For years, something has been shifting in middle-class America. Pre-competitive and competitive sports start at age 5. Subtraction happens in kindergarten. Reading chapter books is expected at first grade. Multiplication begins in second. And, these are just the early elementary school years.
All of the advancements might sound like a good thing. We’re moving forward, right? But, when the bar for success is constantly changing, it is a completely defeating system that breeds discouragement. It’s a problem that I suspect is marked by privilege, but can be found in towns and cities of all sizes across the country.
This model works for some, but for most, it’s limiting. It communicates to kids they aren’t good at things long before they’ve really tried them. It sets others up for crushing failure despite early success, and for everyone, it limits the breadth of experiences.
The true irony comes from the recent outpouring of articles discussing the importance of failure and risk. We’re asking children and teens to constantly aim for perfection, all while reading articles about experimentation and innovation. It makes absolutely no sense, and we’re doing it to ourselves.
Can you imagine choosing your sport at age 5? I can’t. Between the ages of 3 and 11, I tried and quit dance, golf, tennis, softball, sewing, Spanish and piano. I found things I loved – like reading, acting and travel. And, others I hated – volleyball and running. It was invaluable and often embarrassing.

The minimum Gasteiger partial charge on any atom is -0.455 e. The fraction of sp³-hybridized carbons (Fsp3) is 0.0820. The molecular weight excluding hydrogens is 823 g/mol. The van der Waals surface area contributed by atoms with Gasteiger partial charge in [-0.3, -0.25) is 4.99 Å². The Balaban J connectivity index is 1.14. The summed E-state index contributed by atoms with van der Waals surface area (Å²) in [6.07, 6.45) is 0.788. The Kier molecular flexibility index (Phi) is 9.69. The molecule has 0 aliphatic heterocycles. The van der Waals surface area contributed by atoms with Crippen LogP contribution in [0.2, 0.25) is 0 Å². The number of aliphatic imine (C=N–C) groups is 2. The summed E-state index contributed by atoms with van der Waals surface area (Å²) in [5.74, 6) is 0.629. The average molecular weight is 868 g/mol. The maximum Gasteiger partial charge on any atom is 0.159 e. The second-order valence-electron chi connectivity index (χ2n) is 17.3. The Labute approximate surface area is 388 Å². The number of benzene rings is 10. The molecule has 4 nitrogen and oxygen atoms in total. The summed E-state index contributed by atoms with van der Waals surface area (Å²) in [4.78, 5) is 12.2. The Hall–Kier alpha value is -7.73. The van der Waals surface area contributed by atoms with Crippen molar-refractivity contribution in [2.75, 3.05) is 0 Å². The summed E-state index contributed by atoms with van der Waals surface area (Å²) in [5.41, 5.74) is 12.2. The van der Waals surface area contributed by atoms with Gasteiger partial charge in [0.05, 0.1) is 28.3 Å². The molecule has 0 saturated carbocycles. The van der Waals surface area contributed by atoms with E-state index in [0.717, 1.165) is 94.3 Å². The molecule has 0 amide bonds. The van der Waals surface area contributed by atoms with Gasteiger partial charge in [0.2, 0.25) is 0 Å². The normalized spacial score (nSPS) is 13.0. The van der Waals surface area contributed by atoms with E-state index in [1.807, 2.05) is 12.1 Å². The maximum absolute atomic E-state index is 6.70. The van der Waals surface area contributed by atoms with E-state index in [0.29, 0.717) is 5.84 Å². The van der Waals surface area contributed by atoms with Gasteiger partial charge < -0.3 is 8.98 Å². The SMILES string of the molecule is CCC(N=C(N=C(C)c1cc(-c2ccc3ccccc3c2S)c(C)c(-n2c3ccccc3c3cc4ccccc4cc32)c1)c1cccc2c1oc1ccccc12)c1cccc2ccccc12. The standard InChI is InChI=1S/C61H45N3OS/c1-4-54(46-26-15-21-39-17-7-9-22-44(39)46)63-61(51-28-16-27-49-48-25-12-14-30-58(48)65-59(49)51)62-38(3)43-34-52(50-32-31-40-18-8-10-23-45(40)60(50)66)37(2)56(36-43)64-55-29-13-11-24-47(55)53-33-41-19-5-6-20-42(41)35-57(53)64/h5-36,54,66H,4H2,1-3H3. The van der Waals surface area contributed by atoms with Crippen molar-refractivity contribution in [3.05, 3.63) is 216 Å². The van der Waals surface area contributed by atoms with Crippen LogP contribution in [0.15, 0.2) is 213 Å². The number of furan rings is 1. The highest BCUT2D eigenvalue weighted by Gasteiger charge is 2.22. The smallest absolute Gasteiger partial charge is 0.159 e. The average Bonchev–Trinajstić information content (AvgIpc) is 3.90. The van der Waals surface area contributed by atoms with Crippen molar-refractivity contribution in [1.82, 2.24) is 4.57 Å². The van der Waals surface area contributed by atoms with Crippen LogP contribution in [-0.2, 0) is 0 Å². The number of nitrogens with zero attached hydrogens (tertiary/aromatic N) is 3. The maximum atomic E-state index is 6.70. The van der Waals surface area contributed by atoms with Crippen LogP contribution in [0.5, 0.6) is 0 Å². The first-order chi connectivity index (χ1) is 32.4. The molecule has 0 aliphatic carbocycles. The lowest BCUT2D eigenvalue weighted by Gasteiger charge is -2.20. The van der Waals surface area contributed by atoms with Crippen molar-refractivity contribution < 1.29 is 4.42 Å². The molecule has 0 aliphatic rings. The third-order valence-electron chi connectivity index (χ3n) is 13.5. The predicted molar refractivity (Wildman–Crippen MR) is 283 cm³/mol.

This new shift has me wondering why we value mastery over experimentation. Trying new things breeds confidence and self-awareness. It’s humbling and exciting. Shouldn’t we show our kids how wide and wonderful the world is? That focusing on one thing can be limiting and monotonous.
I’d like to opt out. And, as I talk to other parents, they would too. But, most, myself included, fear that opportunities to participate will dry up. That there won’t be a rec team. That their kids will fall behind. That their children’s confidence will flag in a big, impactful way. So, we begrudgingly do extra homework and put our kids in one too many activities, looking for excellence where it doesn’t belong – at the beginning.